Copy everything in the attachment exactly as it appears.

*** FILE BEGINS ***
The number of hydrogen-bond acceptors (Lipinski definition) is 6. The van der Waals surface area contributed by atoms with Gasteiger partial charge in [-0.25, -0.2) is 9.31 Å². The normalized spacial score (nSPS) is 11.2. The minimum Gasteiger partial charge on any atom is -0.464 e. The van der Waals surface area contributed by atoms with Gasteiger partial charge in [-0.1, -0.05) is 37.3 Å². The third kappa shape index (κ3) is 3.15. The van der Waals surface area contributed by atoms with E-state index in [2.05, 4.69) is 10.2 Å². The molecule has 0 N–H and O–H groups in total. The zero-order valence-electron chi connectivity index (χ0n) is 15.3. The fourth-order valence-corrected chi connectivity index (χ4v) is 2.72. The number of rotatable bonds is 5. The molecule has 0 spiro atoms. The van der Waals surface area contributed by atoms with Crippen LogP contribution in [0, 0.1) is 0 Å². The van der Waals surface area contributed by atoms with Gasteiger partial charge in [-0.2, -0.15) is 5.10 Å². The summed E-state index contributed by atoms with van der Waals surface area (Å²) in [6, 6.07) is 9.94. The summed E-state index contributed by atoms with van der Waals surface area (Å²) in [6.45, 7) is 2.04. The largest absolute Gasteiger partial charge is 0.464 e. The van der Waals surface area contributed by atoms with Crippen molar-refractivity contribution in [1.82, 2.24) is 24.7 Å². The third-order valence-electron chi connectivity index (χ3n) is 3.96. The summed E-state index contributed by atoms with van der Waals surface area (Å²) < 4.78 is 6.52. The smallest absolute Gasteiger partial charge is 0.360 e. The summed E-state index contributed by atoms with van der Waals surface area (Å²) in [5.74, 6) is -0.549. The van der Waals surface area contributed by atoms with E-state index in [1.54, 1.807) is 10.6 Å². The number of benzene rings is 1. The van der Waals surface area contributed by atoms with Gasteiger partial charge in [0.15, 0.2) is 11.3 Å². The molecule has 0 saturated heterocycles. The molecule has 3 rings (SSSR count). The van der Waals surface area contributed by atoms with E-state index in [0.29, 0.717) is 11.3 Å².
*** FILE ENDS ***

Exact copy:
The number of hydrogen-bond acceptors (Lipinski definition) is 6. The van der Waals surface area contributed by atoms with Gasteiger partial charge in [-0.25, -0.2) is 9.31 Å². The normalized spacial score (nSPS) is 11.2. The minimum Gasteiger partial charge on any atom is -0.464 e. The van der Waals surface area contributed by atoms with Gasteiger partial charge in [-0.1, -0.05) is 37.3 Å². The third kappa shape index (κ3) is 3.15. The van der Waals surface area contributed by atoms with E-state index in [2.05, 4.69) is 10.2 Å². The molecule has 0 N–H and O–H groups in total. The zero-order valence-electron chi connectivity index (χ0n) is 15.3. The fourth-order valence-corrected chi connectivity index (χ4v) is 2.72. The number of rotatable bonds is 5. The molecule has 0 spiro atoms. The van der Waals surface area contributed by atoms with Crippen LogP contribution in [0, 0.1) is 0 Å². The van der Waals surface area contributed by atoms with Gasteiger partial charge in [-0.2, -0.15) is 5.10 Å². The summed E-state index contributed by atoms with van der Waals surface area (Å²) in [6, 6.07) is 9.94. The summed E-state index contributed by atoms with van der Waals surface area (Å²) in [6.45, 7) is 2.04. The largest absolute Gasteiger partial charge is 0.464 e. The van der Waals surface area contributed by atoms with Crippen molar-refractivity contribution in [1.82, 2.24) is 24.7 Å². The third-order valence-electron chi connectivity index (χ3n) is 3.96. The summed E-state index contributed by atoms with van der Waals surface area (Å²) < 4.78 is 6.52. The smallest absolute Gasteiger partial charge is 0.360 e. The summed E-state index contributed by atoms with van der Waals surface area (Å²) in [5.74, 6) is -0.549. The van der Waals surface area contributed by atoms with E-state index in [1.54, 1.807) is 10.6 Å². The number of benzene rings is 1. The van der Waals surface area contributed by atoms with Gasteiger partial charge in [0.15, 0.2) is 11.3 Å². The molecule has 0 saturated heterocycles. The molecule has 3 rings (SSSR count). The van der Waals surface area contributed by atoms with E-state index in [0.29, 0.717) is 11.3 Å².